PHIL2410 Mind & Language in Chinese Thought

(First semester, 2018–2019 academic year)

(Time and location TBA)

Issues in the philosophy of mind and language played a crucial role in the philosophical discourse of classical China. This course will guide students in reconstructing this role and exploring its philosophical significance by interpreting and critically evaluating selected early Chinese philosophical texts that treat mind, language, and interrelated aspects of psychology. Topics to be discussed include the nature and functions of words and speech; the role of “correcting names”; semantic theory and argumentation; perception and knowledge; the role of language in knowledge and action; and the ontological grounds of linguistic distinctions. Texts to be discussed include the Analects, Guǎnzǐ, Mòzǐ, Mencius, Dàodéjīng, Xúnzǐ, Zhuāngzǐ, and Lǚshì Chūnqiū. Class time will be divided between lecture and discussion. Students will be asked to read primary source texts (available in Chinese and in translation) and participate actively in class discussion.

Learning Objectives and Outcomes

After completing this course, students should be able to:

  • Describe selected foundational issues in classical Chinese philosophy of mind and language

  • Critically examine a range of positions on and approaches to these issues and identify their strengths and weaknesses

  • Demonstrate interpretive, analytical, and argumentative skills in oral presentation and writing by discussing these issues and theories in written assignments and tutorials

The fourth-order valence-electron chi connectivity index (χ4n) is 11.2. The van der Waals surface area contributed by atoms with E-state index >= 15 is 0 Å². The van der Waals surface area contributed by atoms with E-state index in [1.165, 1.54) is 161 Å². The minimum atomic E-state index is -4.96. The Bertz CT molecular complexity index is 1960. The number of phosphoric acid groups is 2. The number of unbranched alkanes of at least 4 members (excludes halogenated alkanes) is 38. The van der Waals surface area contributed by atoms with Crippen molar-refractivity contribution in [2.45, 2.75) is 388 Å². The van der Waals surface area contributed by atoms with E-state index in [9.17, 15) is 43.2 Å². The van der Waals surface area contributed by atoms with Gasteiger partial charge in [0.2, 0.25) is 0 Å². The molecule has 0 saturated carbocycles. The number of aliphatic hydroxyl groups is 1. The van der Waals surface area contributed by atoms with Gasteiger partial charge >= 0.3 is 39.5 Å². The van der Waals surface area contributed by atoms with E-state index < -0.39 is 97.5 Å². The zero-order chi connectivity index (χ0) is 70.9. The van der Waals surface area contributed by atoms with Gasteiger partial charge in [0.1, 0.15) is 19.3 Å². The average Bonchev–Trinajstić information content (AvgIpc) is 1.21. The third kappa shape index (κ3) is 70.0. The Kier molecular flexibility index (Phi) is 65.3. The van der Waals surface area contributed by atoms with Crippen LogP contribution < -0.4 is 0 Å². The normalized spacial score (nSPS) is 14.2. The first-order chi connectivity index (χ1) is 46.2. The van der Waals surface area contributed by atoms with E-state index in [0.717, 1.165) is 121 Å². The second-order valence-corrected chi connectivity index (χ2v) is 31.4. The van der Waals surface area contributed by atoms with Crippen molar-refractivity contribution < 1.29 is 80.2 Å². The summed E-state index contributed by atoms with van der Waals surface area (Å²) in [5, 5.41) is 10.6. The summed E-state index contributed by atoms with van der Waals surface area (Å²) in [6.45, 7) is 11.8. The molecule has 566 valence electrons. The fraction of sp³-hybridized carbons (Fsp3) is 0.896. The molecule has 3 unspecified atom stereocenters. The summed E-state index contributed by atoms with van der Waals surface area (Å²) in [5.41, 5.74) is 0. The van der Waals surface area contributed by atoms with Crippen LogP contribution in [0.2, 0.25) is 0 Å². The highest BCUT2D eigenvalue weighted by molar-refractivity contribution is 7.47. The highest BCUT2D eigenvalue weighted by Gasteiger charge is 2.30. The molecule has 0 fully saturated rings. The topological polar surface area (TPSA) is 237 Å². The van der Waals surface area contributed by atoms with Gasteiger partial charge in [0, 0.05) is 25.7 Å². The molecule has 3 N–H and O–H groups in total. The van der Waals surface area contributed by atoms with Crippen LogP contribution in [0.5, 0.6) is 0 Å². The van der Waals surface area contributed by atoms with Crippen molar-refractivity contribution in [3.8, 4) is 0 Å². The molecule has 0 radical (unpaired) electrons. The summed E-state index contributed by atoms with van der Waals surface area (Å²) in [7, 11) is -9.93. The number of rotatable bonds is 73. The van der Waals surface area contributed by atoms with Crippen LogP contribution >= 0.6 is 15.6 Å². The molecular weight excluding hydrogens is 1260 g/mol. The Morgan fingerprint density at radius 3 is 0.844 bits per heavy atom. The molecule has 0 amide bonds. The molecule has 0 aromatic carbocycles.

• Demonstrate appreciation of the distinctiveness of the classical Chinese approach to mind and language and the similarities and contrasts with Western views

Provisional Syllabus

1. Introduction: Language, Mind, and Dào

2. Zhèngmíng 正名 (correcting names)

3. Distinctions, 法 (models), and Yán 言 (statements) in early Mohism

4. Selected traditional and contemporary Western views: selections from Aristotle, Locke, and Wittgenstein

5. Semantic theory in the Mohist Dialectics

6. Distinction-drawing, models, and argumentation in early and later Mohism

7. Language and Logic in Xunzi

8. Truth in Mohism and Xunzi

9. Knowledge and Error in Mohism and Xunzi

10. The Daodejing and Skepticism about Yán

11. Language and Dao in the Zhuangzi “Discourse on Evening Things Out” (齊物論)

12. Mind and Action beyond Language in Zhuangzi

Coursework and Assessment

Class participation (20%), short writing assignments (40%), final paper (40%).